Along the way, they meet an eclectic cast, and although the majority of these folks don’t get nearly enough screentime to leave an impact beyond vague congeniality, these chance encounters set up satisfying little vignettes as our main pair strengthen their bond. In the first half of the story, they make their way through the human realm, taking on odd jobs, helping solve familial spats and chatting with restaurant-owning grandpas, all while fleeing from monstrous pursuers. In the second half, they arrive at an icy village that combines beautifully portrayed pagodas trapped in ice with contemporary touches that give this place a specific, compelling flavor.

But while both these stretches keep the narrative trucking along, neither is given the runtime to truly shine. Specifically, the first section doesn’t have room to luxuriate in the grounded details of its travel story, while the larger-than-life battle with snow spirits in the following act doesn’t get the climactic build it needs. These two parts don’t entirely line up, and neither do the stakes, which aren’t outlined well. (What are the downsides of Hiiragi becoming an oni? Is there a doomed element to this romance because one is human while the other isn’t? Why does the village make the Omelas-esque decision that sets the plot in motion?)

Thankfully, where the script comes up short, My Oni Girl‘s aesthetic flourishes largely pick up the slack. If there’s an obvious thread tying together Studio Colorido’s work, it’s that their films are draped in vibrant colors and make the most of their reality-bending visuals. Those qualities are very much present here, and even though it has a slightly more subdued color palate due to its winter motif (Tsumugi’s home is constantly blanketed in snow), the background art still communicates the specificities of these places.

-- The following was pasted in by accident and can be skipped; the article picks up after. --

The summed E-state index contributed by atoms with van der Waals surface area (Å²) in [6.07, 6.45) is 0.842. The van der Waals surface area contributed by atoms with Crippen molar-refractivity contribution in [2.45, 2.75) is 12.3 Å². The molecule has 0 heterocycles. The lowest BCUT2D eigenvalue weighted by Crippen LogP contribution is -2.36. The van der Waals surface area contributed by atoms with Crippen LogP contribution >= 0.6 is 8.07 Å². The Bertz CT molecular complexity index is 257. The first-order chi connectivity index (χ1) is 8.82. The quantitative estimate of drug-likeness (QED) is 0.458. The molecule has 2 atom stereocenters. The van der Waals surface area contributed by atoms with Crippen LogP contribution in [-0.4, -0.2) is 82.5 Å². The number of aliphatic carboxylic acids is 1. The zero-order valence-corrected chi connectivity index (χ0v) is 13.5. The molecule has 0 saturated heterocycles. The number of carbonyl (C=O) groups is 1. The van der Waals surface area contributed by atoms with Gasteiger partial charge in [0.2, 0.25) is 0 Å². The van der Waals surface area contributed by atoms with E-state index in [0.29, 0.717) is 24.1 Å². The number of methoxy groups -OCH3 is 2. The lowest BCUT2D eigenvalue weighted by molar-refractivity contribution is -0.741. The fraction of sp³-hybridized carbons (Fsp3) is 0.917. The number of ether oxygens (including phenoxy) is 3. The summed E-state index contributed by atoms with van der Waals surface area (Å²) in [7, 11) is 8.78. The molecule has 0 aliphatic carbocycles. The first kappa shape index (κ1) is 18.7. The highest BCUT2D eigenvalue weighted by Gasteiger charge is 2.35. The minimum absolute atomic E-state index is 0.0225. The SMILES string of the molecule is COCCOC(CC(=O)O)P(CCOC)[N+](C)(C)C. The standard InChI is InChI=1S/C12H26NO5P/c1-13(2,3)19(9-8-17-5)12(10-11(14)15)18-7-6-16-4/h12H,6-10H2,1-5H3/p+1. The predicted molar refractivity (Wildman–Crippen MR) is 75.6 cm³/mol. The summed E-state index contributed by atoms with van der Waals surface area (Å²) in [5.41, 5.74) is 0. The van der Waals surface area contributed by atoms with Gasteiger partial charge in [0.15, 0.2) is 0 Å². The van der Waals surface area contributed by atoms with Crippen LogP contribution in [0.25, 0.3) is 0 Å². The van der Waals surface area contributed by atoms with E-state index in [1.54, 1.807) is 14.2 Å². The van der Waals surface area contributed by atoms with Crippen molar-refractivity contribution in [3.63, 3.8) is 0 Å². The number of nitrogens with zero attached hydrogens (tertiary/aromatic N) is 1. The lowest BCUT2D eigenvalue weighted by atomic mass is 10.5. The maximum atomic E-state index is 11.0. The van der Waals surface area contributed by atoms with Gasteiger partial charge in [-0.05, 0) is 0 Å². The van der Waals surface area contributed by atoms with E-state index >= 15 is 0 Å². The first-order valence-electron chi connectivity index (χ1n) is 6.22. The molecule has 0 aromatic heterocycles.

Studio Ghibli alum Tomotaka Shibayama’s direction excels at placing us in these backdrops, delivering compositions that luxuriate in the thin divide between the everyday and otherworldly. On top of this, the voice acting and smooth character animation fill in the screenplay’s gaps by giving the cast extra personality, found in Tsumugi’s spunky movements or the very Ghibli-inspired detail of hair that bristles with a life of its own.

My Oni Girl may not reach the heights of this studio’s best work, but it’s got just enough juice to make it an agreeable folklore-tinged escapade that will likely land with anime fans skimming through Netflix’s catalogue. Its leading characters gel with one another, their central gripes are well-defined, and its animation usually picks up the slack when its narrative drags. Although I wish it took some bolder swings, thanks to its impressive visuals and a few key emotional moments, this snow-swept journey didn’t leave me out in the cold.

Director: Tomotaka Shibayama
Writer: Yuko Kakihara
Starring: Kensho Ono, Miyu Tomita
Release Date: May 24, 2024

Elijah Gonzalez is an assistant Games and TV Editor for Paste Magazine. In addition to playing and watching the latest on the small screen, he also loves film, creating large lists of media he’ll probably never actually get to, and dreaming of the day he finally gets through all the Like a Dragon games. You can follow him on Twitter @eli_gonzalez11.